7 Classic Toys All Kids Must Have

by RobertKeith

Everything old is new again and when it comes to kid’s toys, all the favourites from our own childhoods are experiencing a revival. What were your favourites?

Most likely they operated without batteries, flashing lights and obnoxious sounds and still managed to conjure hours of happy memories (and instigate sibling squabbles). Ever bought this year’s best and brightest gizmo only to discover on Christmas day that the manufacturer didn’t feel obliged to include the batteries? A rummage in the junk drawer for some obscure battery size through wails of disappointment has become a parenthood rite of passage in today’s technological age. Give the tears a rest and ignite their imagination by adding these classic toys to this year’s birthday and Christmas shopping list.

1. Wooden Blocks:

It doesn’t get any more classic than wooden blocks, from simple solid wood through to the brightly painted versions, they are a solid investment that have been helping children absorb basic math concepts since the 1940’s.  Although wooden blocks epitomise open-ended play and will entertain kids of pretty much any age, you might need to help get your kids started with a building project or idea to kick-start their imagination.

Kids playing with wooden blocks
Kids playing with wooden blocks

2. Lego:

Feels like these have been around since plastic!  Maybe they have, but the classic buckets of Lego are another amazingly versatile building block that encourages imaginative play and entertains kids of all ages.  As they hit their teens, forking out a bit for one of the Lego sets (like Star Wars, Minecraft and City) will see their eyes light up when they unwrap them.  Still a big kid at heart?  Pick up an Architecture set and reconstruct the Sydney Opera House or Trevi Fountain … with some help from the kids of course!

Wooden Toy Blocks
Wooden Toy Blocks

3. Play-Doh:

The official smell of childhood according to a study of people born between 1930 and 1980, this one is great on a tight budget.  You can Google a recipe to make your own with a few pantry staples or pick up the tried and true Hasbro dough in every colour of the rainbow.  Like Lego, this is another classic that now comes in a variety of inspired sets to guide creative play.  Remember churning out multicoloured snakes with the Play-Doh fun factory?  Share the wonder with a new generation … and try to keep it away from the carpet and couch if you can!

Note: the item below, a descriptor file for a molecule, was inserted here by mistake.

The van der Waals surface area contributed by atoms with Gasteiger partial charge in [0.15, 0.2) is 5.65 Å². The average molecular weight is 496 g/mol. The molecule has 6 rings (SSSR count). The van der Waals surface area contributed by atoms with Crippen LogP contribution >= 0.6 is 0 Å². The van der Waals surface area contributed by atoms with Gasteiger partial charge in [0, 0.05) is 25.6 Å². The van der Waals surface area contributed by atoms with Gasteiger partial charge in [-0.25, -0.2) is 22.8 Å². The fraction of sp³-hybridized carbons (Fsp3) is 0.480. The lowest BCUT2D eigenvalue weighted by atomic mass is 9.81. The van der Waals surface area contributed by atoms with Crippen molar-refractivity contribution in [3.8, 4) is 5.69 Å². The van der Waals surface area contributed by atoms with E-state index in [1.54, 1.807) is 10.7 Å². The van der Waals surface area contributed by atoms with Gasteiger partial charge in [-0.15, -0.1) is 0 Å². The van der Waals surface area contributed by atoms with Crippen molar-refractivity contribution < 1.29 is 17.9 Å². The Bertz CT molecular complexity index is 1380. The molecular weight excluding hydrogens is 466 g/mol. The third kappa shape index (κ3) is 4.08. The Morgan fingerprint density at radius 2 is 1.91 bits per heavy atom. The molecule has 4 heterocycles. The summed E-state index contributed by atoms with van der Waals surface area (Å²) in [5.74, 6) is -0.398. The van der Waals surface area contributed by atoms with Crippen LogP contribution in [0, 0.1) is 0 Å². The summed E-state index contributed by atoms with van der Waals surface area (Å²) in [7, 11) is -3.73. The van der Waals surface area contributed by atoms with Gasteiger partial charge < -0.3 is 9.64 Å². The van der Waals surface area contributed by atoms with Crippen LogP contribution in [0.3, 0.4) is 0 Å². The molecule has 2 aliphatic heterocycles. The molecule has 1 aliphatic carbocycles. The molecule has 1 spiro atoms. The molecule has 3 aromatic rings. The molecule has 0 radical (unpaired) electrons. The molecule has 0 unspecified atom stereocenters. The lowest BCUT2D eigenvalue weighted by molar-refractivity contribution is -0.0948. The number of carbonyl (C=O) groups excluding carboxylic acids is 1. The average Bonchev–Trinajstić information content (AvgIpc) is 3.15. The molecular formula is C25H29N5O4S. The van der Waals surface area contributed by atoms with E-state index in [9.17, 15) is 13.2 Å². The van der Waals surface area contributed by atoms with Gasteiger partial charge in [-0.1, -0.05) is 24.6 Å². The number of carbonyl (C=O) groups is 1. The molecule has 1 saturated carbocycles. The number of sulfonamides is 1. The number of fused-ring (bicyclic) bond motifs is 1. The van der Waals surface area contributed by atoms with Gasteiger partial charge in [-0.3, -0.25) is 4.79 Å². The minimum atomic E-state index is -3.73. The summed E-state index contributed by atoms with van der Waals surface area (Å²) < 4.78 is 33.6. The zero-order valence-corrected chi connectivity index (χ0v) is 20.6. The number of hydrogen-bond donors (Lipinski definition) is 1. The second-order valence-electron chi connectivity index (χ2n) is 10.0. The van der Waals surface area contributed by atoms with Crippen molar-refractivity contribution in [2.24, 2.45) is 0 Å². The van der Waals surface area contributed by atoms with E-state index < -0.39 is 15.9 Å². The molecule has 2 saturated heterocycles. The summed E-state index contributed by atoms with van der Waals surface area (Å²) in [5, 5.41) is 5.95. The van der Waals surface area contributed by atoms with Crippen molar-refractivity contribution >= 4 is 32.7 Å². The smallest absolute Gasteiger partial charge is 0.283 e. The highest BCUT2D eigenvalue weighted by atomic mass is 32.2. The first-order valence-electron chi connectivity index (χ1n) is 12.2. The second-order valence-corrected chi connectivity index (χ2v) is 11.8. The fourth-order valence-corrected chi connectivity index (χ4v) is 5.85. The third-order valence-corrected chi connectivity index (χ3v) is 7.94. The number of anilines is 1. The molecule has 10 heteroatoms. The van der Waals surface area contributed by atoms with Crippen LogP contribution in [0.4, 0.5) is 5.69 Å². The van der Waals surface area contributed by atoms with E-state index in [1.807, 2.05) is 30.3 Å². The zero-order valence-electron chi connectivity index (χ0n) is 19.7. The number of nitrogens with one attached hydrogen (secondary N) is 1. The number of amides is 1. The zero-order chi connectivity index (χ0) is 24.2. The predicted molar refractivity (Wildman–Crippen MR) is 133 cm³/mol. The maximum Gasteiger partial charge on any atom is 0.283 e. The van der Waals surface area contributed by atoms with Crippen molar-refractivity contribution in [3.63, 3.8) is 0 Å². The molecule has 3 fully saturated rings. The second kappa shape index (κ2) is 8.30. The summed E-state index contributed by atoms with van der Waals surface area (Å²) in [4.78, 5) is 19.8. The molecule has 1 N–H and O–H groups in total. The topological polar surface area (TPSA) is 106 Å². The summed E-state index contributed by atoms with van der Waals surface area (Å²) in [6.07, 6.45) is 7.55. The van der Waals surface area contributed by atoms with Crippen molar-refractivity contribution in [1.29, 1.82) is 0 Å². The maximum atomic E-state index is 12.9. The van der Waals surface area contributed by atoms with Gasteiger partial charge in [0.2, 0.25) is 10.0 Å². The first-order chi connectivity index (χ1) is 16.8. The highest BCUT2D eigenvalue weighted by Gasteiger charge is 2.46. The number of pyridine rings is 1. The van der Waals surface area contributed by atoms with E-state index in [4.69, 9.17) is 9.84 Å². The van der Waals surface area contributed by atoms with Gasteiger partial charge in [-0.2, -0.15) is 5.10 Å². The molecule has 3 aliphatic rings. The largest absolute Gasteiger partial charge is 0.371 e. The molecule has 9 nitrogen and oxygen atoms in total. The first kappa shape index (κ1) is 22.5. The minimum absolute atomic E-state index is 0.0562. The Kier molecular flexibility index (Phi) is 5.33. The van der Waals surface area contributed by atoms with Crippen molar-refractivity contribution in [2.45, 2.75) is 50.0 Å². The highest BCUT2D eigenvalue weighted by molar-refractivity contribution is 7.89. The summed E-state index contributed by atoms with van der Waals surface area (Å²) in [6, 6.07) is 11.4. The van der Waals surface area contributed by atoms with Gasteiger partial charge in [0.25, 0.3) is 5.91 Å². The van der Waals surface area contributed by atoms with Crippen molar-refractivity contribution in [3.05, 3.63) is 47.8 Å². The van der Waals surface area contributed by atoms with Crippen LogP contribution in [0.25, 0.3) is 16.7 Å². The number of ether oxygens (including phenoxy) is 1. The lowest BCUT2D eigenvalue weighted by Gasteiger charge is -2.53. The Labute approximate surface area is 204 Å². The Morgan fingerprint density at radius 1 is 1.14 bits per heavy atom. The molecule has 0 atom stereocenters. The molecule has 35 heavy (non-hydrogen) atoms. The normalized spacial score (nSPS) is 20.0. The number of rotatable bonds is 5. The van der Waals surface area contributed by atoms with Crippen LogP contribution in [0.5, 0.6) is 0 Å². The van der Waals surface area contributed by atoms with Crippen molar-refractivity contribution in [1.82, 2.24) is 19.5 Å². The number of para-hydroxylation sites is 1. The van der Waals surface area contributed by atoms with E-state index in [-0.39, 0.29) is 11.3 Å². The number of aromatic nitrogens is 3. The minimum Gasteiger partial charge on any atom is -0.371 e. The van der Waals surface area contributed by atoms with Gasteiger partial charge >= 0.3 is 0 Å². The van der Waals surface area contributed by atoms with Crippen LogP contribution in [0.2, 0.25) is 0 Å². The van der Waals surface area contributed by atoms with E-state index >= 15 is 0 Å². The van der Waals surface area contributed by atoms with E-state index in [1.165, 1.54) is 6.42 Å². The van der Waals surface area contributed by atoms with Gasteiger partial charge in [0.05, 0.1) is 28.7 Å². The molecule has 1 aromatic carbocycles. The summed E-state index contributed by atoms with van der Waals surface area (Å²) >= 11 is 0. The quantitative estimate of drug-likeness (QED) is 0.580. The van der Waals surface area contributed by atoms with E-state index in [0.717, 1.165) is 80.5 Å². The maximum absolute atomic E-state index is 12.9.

Play Doh
Play Doh

4. Toy Cars:

Always a favourite, the humble Matchbox car entertains through to their teens where the makes and models start to become more important than hitting the racetrack and orchestrating head-on collisions.  Tonka trucks are great for the sandpit, backyard or playground, motivating toddlers to get toddling behind them while still keeping bigger kids amused operating the finer features like towing, dumping, mixing and bulldozing.   If you are a true classicist, then there are some amazing wooden toy cars just like you pushed around or rode on as a tyke or you can grab a kit and assemble your own.

5. Playscapes:

Now that the toy cars are in the driveway (hopefully not literally), a playscape will encourage more creative play by giving them an interactive context.  Playscapes include carpeted roadmaps for toy cars through to dollhouses and toy kitchens or tool sheds for roleplay. 

6. Marbles:

Another budget buster, you can pick up swags of marbles on eBay or cough up a few bucks at a toy store.  The original competitive collectible, the object of playing marbles was always to ensnare the opposition’s most prized marbles for “keepsies”.  Whilst still an excellent use of your favourite Tiger or Swirly you can also invest in a marble run which will engage the whole family for hours, firstly in constructing it and then racing their marbles in it.

7. Art & Craft Supplies:

Art and craft supplies really are the gift that keep on giving, start with some basic age-appropriate supplies like crayons, paint and paper and add to their artistic arsenal as they grow older and show new interests.  Set aside empty packaging like egg cartons and cardboard boxes and see what they create.  The old adage that kids have more fun with the boxes than the toys that come in them is usually true!

Updated: 10/14/2015, RobertKeith
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